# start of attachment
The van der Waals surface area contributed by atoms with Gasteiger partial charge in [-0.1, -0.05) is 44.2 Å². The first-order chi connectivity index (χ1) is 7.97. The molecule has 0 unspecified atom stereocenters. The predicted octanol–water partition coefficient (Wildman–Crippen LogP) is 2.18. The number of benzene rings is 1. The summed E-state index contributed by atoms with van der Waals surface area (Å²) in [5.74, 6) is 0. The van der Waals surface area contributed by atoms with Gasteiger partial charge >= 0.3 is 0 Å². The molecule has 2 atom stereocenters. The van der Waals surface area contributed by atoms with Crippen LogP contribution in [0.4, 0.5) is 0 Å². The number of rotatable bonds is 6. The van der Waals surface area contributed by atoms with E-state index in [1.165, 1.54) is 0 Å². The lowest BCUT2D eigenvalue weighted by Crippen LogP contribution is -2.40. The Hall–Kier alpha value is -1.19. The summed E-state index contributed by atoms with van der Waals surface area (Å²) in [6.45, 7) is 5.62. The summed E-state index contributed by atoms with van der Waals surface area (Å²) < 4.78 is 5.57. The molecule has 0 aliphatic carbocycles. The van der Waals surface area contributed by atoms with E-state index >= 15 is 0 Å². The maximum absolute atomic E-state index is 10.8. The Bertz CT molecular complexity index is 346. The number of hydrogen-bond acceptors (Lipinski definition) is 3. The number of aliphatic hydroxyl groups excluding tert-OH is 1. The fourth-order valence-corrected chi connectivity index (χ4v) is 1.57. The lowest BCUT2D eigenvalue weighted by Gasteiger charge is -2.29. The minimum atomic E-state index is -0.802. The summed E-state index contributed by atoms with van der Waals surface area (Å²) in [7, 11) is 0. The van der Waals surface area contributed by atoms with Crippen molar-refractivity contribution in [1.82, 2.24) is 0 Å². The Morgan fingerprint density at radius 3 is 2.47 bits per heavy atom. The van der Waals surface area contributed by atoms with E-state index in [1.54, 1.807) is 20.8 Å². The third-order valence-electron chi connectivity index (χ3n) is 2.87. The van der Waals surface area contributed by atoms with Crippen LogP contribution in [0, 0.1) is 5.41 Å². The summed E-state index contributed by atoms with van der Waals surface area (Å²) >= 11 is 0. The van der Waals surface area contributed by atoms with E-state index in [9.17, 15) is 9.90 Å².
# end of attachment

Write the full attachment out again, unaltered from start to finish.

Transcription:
The van der Waals surface area contributed by atoms with Gasteiger partial charge in [-0.1, -0.05) is 44.2 Å². The first-order chi connectivity index (χ1) is 7.97. The molecule has 0 unspecified atom stereocenters. The predicted octanol–water partition coefficient (Wildman–Crippen LogP) is 2.18. The number of benzene rings is 1. The summed E-state index contributed by atoms with van der Waals surface area (Å²) in [5.74, 6) is 0. The van der Waals surface area contributed by atoms with Gasteiger partial charge >= 0.3 is 0 Å². The molecule has 2 atom stereocenters. The van der Waals surface area contributed by atoms with Crippen LogP contribution in [0.4, 0.5) is 0 Å². The number of rotatable bonds is 6. The van der Waals surface area contributed by atoms with E-state index in [1.165, 1.54) is 0 Å². The lowest BCUT2D eigenvalue weighted by Crippen LogP contribution is -2.40. The Hall–Kier alpha value is -1.19. The summed E-state index contributed by atoms with van der Waals surface area (Å²) in [6.45, 7) is 5.62. The summed E-state index contributed by atoms with van der Waals surface area (Å²) < 4.78 is 5.57. The molecule has 0 aliphatic carbocycles. The van der Waals surface area contributed by atoms with E-state index >= 15 is 0 Å². The maximum absolute atomic E-state index is 10.8. The Bertz CT molecular complexity index is 346. The number of hydrogen-bond acceptors (Lipinski definition) is 3. The number of aliphatic hydroxyl groups excluding tert-OH is 1. The fourth-order valence-corrected chi connectivity index (χ4v) is 1.57. The lowest BCUT2D eigenvalue weighted by Gasteiger charge is -2.29. The minimum atomic E-state index is -0.802. The summed E-state index contributed by atoms with van der Waals surface area (Å²) in [7, 11) is 0. The van der Waals surface area contributed by atoms with Crippen molar-refractivity contribution in [1.82, 2.24) is 0 Å². The Morgan fingerprint density at radius 3 is 2.47 bits per heavy atom. The van der Waals surface area contributed by atoms with E-state index in [1.54, 1.807) is 20.8 Å². The third-order valence-electron chi connectivity index (χ3n) is 2.87. The van der Waals surface area contributed by atoms with Crippen LogP contribution in [0, 0.1) is 5.41 Å². The summed E-state index contributed by atoms with van der Waals surface area (Å²) >= 11 is 0. The van der Waals surface area contributed by atoms with E-state index in [9.17, 15) is 9.90 Å².